“Liebling does have a great lesson to teach: that there’s a way of describing the world we all live in by focusing on the things that are often ignored.”
That’s from “The Art of Listening,” the interview Pete Hamill gives James Marcus at the Columbia Journalism Review. Hamill edited the two volumes of A.J. Liebling’s work -- World War II Writings and The Sweet Science and Other Writings -- published by the Library of America. As a young reporter, he had the honor of meeting Liebling, in the last year of the great writer’s life, at the Patterson-Liston fight in Chicago in 1962. Liebling even complemented the young reporter on some of his stories in the New York Post – a blessing to last a lifetime.
Hamill’s lesson from Liebling – “describing the world we all live in” by writing about “things that are often ignored” -- was precisely Liebling’s bequest to me as a reporter and now as a freelancer and blog-tender. I never wanted to write about mayors or captains of industry, who seem inherently tiresome – pompous, flatulent, inarticulate and beside-the-point. Power and fame hold no attractions for this writer. My loyalties are with the obscure, peculiar and unnoteworthy – a sentiment inexplicable to newspaper editors.
Almost 20 years ago I wrote a profile of a tattoo artist in upstate New York, a biker who looked like Allen Ginsberg’s obese cousin, complete with Uncle Sam hat. His nom de plume was “Critter.” I watched him fill in one of the remaining blanks on the epidermis of a fellow biker who wore a leather loin cloth. The story ran and El Jefe called me into his office. He started unctuously, praising my enterprise, but advised me to dwell less on the “raffish side of things.” Inflating a little more, he said, “Such things never last,” which reminded me of Dr. Johnson’s verdict on Tristram Shandy: “Nothing odd will do long.”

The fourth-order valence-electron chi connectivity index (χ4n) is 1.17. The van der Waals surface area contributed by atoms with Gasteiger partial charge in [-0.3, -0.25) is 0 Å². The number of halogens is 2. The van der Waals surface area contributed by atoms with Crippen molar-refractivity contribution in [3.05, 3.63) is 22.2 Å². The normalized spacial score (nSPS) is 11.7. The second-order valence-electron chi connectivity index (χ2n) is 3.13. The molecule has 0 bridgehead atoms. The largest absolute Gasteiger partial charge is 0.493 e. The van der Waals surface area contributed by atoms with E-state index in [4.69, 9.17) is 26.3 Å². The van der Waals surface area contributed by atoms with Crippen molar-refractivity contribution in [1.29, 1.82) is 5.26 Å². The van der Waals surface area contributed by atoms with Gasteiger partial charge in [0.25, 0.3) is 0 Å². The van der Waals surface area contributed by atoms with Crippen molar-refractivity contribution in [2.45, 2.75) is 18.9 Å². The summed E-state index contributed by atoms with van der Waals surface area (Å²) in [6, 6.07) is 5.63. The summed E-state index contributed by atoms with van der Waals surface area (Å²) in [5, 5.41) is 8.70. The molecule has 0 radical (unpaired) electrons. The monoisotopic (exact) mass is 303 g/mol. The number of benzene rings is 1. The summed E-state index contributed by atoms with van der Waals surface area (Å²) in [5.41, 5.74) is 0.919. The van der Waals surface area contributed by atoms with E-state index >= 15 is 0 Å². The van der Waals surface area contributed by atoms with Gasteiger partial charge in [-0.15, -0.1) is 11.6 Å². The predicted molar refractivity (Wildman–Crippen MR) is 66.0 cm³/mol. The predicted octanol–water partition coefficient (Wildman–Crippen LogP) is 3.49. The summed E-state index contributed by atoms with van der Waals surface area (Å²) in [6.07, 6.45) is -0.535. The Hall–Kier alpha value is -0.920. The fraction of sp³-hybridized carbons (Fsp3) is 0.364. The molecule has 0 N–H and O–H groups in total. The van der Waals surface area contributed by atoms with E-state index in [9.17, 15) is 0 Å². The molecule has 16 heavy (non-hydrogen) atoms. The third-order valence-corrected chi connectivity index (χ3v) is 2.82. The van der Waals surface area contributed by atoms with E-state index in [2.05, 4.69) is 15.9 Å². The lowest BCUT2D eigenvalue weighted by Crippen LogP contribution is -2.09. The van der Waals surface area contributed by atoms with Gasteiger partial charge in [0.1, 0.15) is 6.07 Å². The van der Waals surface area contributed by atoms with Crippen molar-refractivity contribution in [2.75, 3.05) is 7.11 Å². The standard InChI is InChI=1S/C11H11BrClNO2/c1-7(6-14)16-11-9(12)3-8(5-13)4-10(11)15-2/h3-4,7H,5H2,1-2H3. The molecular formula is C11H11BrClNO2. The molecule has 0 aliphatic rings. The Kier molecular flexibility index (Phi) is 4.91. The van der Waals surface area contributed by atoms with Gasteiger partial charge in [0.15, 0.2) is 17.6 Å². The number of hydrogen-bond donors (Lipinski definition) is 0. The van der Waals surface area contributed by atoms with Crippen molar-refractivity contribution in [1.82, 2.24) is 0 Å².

For all my proselytizing for Liebling’s books among fellow journalists, only one ever took me up on it. He liked politics and wanted to read The Earl of Louisiana (1961), Liebling’s book-length profile of Gov. Earl Long. The only copy I then owned was included in Liebling at Home, a paperback compendium published in 1982. For months my colleague said nothing. Finally I asked if he had enjoyed what is, after all, a wildly funny book. No, he hadn’t gotten around to reading it yet, maybe sometime soon. More months passed and I asked again and got the same answer. Later, without comment, I found the book in my mail box at the newspaper. The spine was split and one volume had turned into five or six. My colleague told me he had never found the time to read The Earl of Louisiana.
Both anecdotes supply small, incomplete explanations for the long-simmering extinction of newspapers. But leave the final word to Liebling. On Oct. 6, 1962, in The New Yorker, he published “The Morest” (collected in A Neutral Corner, 1990), his account of the Patterson-Liston fight in Chicago where Hamill met his hero. Here’s the final sentence:
“Courtesy, urbanity, good humor, wealth, self-satisfaction, and other destructive elements of civilization had descended upon Liston like the Asian flu, and Ibn Khaldun, that matchless Tunisian diagnostician, would have instantly recognized the symptoms of what is in store for him.”